Rarely does much time pass these days, before I find myself mourning the loss of yet another musical hero. We are truly witnessing the end of an era, as the last members of jazz music's great generation set exeunt for their big sleep. It's part of life, for sure, and certainly one of the pitfalls for those of us who admire so much the achievements of the 20th Century. Case in point: as I was sitting down to write this piece, I learned of the death of drummer Donald "Duck" Bailey. There isn't even an obituary posted, as I type these words, for the man who designed the template for modern jazz organ combo drumming and accompanied the master Jimmy Smith for years in clubs and on Blue Note LPs. Another one gone. May he rest in peace.

Donald Bailey (R.I.P.), photo c.1958 by Francis Wolff, Van Gelder Recording, Hackensack, NJ

And yet. And yet, I find myself actively (desperately?) looking these days for living, breathing, and thriving threads that connect back to where much of this begins for me. And in this spirit, I present Eddie Diehl. Who is Eddie Diehl? Well, for me that was just a name on a few random early-'60s Prestige jazz LPs by Brother Jack McDuff, Sonny Stitt, and Gene Ammons. Frankly, I never paid him much mind. I just figured he was another one of the cats like fellow guitarists Thornell Schwartz and Eddie McFadden. Forces to be reckoned with back in the day, for sure, but background voices perhaps somewhat doomed to obscurity, who may or may not have been given the proper respect of an obituary when that bell tolled.

Well, Here It Is... Eddie Diehl with Hank Jones, CD, 2006

But Eddie Diehl is alive and well and living in Poughkeepsie! Well, close enough at least. It turns out Eddie lived quite a storied life. Back when I was making music on the Hammond organ (1996-2007), I spent a lot of time absorbing the lessons to be learned in groves of those Smith Blue Notes and McDuff Prestige sides. But somehow I never quite grasped that Eddie was a regular member of McDuff's working group, arguably the finest jazz organ combo of its day, second only to Jimmy Smith's trio. Yes indeed, Diehl was Grant Green's replacement in late 1961 and stayed with McDuff (as the only white member of the combo, I should add) for nearly two years. His replacement? George Benson. Re-listening to Eddie's contributions to a disc like 1962's Brother Jack Meets The Boss, it is clear that Eddie was heavily influenced by bebop, but a working musician follows the money and Diehl spent much of the 1960s and 1970s working the organ rooms. By the end of the 1960s his discography all but sputtered out.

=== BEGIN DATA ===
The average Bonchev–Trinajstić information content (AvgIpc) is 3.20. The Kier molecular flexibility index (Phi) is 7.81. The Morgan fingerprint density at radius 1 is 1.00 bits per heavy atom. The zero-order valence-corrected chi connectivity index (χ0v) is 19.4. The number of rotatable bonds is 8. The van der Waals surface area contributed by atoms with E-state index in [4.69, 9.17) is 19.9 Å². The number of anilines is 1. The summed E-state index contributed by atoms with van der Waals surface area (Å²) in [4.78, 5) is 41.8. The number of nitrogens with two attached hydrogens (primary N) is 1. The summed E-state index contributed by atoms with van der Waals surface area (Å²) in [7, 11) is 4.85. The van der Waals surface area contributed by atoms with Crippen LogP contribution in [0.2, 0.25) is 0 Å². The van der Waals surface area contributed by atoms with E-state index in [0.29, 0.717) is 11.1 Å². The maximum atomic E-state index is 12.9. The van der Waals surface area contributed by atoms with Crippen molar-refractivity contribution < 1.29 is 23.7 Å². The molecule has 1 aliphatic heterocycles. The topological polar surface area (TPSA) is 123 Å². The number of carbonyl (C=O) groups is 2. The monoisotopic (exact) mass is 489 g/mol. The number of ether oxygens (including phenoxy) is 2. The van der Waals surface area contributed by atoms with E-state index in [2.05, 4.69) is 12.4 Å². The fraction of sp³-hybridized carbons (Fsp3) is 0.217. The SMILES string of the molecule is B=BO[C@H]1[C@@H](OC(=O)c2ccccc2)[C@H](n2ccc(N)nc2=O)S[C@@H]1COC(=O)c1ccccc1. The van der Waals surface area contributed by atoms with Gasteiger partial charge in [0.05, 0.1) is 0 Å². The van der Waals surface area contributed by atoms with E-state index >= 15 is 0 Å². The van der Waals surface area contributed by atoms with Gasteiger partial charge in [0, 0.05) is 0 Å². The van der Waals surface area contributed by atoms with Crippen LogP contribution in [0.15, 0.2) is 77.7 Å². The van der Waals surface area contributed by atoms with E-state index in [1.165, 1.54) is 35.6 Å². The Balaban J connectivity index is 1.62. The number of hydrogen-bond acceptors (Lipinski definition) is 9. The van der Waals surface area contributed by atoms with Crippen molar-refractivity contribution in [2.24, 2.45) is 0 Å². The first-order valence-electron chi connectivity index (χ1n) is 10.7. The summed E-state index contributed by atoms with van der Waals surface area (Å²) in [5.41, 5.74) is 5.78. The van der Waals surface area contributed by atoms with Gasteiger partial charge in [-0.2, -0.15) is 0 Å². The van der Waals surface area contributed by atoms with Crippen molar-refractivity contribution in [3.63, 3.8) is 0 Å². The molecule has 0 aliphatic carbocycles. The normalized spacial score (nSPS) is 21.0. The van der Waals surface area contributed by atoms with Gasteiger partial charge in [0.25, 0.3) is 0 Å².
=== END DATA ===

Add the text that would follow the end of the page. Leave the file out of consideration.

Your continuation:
Mr. Clean by Jack McDuff and Gene Ammons, January 23, 1962, Eddie Diehl on guitar 

Diehl moved upstate and re-focused his talents on luthiery, something that he now has a tremendous amount of notoriety for. But he never stopped playing. Occasional sessions would come up such as Al Haig's 1983 Manhattan Memories, but it was not until 2006 that Eddie had the opportunity to cut his first disc as a leader. Well, Here It Is gives you some indication of Eddie's self-effacing attitude, but it gives a better indication of what a lyrical, beautiful guitarist he is who obviously has spent more than a little time not only with his Charlie Christian and Charlie Parker records, but also with his George Van Eps books. 

Eddie Diehl by Bart Thrall, 2010

Fortunately, Bart Thrall took it upon himself to film an extended interview with Eddie and share it with us all up on YouTube. Granted, it's not the most professional "movie" and could probably use the guiding hand of a good editor, but it is a soulful little piece that means a lot to those of us who dig hearing stories of what it was like to be on the road with Jack McDuff in the early 1960s. It also adds a lot to the legacy of Diehl and celebrates a living, breathing, and musically vibrant exponent of this music that is all but vanishing before our very eyes. 

Duke Ellington's Prelude To A Kiss performed by Eddie Diehl, 2010

Eddie talks about his 1934 D'Angelico Model A guitar